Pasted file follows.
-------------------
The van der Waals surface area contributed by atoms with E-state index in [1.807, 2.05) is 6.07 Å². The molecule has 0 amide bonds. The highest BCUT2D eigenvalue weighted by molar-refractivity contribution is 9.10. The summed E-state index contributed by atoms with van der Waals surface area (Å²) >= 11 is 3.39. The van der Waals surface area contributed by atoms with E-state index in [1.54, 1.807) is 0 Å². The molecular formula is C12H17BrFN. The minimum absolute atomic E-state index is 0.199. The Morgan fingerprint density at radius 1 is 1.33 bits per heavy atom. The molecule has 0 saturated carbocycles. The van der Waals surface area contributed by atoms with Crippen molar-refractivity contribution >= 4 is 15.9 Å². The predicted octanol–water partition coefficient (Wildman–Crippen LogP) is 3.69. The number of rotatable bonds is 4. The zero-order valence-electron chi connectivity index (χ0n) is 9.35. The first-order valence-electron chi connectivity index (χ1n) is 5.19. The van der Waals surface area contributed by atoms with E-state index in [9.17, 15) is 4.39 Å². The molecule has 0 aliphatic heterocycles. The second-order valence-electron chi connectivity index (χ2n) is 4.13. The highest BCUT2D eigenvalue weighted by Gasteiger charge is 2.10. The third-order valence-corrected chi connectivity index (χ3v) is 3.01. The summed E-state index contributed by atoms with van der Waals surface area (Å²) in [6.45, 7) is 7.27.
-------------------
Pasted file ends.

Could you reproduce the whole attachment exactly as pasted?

The van der Waals surface area contributed by atoms with E-state index in [1.807, 2.05) is 6.07 Å². The molecule has 0 amide bonds. The highest BCUT2D eigenvalue weighted by molar-refractivity contribution is 9.10. The summed E-state index contributed by atoms with van der Waals surface area (Å²) >= 11 is 3.39. The van der Waals surface area contributed by atoms with E-state index in [1.54, 1.807) is 0 Å². The molecular formula is C12H17BrFN. The minimum absolute atomic E-state index is 0.199. The Morgan fingerprint density at radius 1 is 1.33 bits per heavy atom. The molecule has 0 saturated carbocycles. The van der Waals surface area contributed by atoms with Crippen molar-refractivity contribution >= 4 is 15.9 Å². The predicted octanol–water partition coefficient (Wildman–Crippen LogP) is 3.69. The number of rotatable bonds is 4. The zero-order valence-electron chi connectivity index (χ0n) is 9.35. The first-order valence-electron chi connectivity index (χ1n) is 5.19. The van der Waals surface area contributed by atoms with E-state index in [9.17, 15) is 4.39 Å². The molecule has 0 aliphatic heterocycles. The second-order valence-electron chi connectivity index (χ2n) is 4.13. The highest BCUT2D eigenvalue weighted by Gasteiger charge is 2.10. The third-order valence-corrected chi connectivity index (χ3v) is 3.01. The summed E-state index contributed by atoms with van der Waals surface area (Å²) in [6.45, 7) is 7.27.